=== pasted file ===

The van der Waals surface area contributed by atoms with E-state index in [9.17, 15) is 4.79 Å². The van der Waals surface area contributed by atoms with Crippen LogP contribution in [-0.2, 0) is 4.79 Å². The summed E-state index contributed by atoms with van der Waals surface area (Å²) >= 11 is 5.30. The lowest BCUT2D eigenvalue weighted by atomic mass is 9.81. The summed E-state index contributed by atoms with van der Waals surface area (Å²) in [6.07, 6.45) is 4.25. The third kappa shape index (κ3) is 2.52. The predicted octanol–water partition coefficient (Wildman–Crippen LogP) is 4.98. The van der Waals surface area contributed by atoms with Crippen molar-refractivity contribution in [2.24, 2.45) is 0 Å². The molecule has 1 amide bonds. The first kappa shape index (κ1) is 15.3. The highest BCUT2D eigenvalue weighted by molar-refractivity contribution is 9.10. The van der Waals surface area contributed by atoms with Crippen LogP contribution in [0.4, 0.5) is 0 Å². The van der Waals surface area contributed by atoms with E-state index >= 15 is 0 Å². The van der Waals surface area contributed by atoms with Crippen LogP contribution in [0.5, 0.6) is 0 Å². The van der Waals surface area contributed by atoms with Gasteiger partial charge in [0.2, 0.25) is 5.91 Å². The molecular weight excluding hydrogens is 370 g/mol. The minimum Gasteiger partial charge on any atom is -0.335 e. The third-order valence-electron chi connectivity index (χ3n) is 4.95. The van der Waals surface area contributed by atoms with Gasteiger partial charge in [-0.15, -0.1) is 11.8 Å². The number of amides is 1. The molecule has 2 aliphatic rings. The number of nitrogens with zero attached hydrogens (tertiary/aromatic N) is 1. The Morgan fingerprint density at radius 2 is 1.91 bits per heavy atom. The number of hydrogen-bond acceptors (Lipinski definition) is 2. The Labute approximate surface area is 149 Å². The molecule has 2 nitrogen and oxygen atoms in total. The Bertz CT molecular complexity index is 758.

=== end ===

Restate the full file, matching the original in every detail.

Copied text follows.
The van der Waals surface area contributed by atoms with E-state index in [9.17, 15) is 4.79 Å². The van der Waals surface area contributed by atoms with Crippen LogP contribution in [-0.2, 0) is 4.79 Å². The summed E-state index contributed by atoms with van der Waals surface area (Å²) >= 11 is 5.30. The lowest BCUT2D eigenvalue weighted by atomic mass is 9.81. The summed E-state index contributed by atoms with van der Waals surface area (Å²) in [6.07, 6.45) is 4.25. The third kappa shape index (κ3) is 2.52. The predicted octanol–water partition coefficient (Wildman–Crippen LogP) is 4.98. The van der Waals surface area contributed by atoms with Crippen molar-refractivity contribution in [2.24, 2.45) is 0 Å². The molecule has 1 amide bonds. The first kappa shape index (κ1) is 15.3. The highest BCUT2D eigenvalue weighted by molar-refractivity contribution is 9.10. The van der Waals surface area contributed by atoms with Crippen LogP contribution in [0.4, 0.5) is 0 Å². The van der Waals surface area contributed by atoms with E-state index >= 15 is 0 Å². The van der Waals surface area contributed by atoms with Crippen LogP contribution in [0.5, 0.6) is 0 Å². The van der Waals surface area contributed by atoms with Gasteiger partial charge in [0.2, 0.25) is 5.91 Å². The molecular weight excluding hydrogens is 370 g/mol. The minimum Gasteiger partial charge on any atom is -0.335 e. The third-order valence-electron chi connectivity index (χ3n) is 4.95. The van der Waals surface area contributed by atoms with Gasteiger partial charge in [-0.15, -0.1) is 11.8 Å². The number of amides is 1. The molecule has 2 aliphatic rings. The number of nitrogens with zero attached hydrogens (tertiary/aromatic N) is 1. The Morgan fingerprint density at radius 2 is 1.91 bits per heavy atom. The number of hydrogen-bond acceptors (Lipinski definition) is 2. The Labute approximate surface area is 149 Å². The molecule has 2 nitrogen and oxygen atoms in total. The Bertz CT molecular complexity index is 758.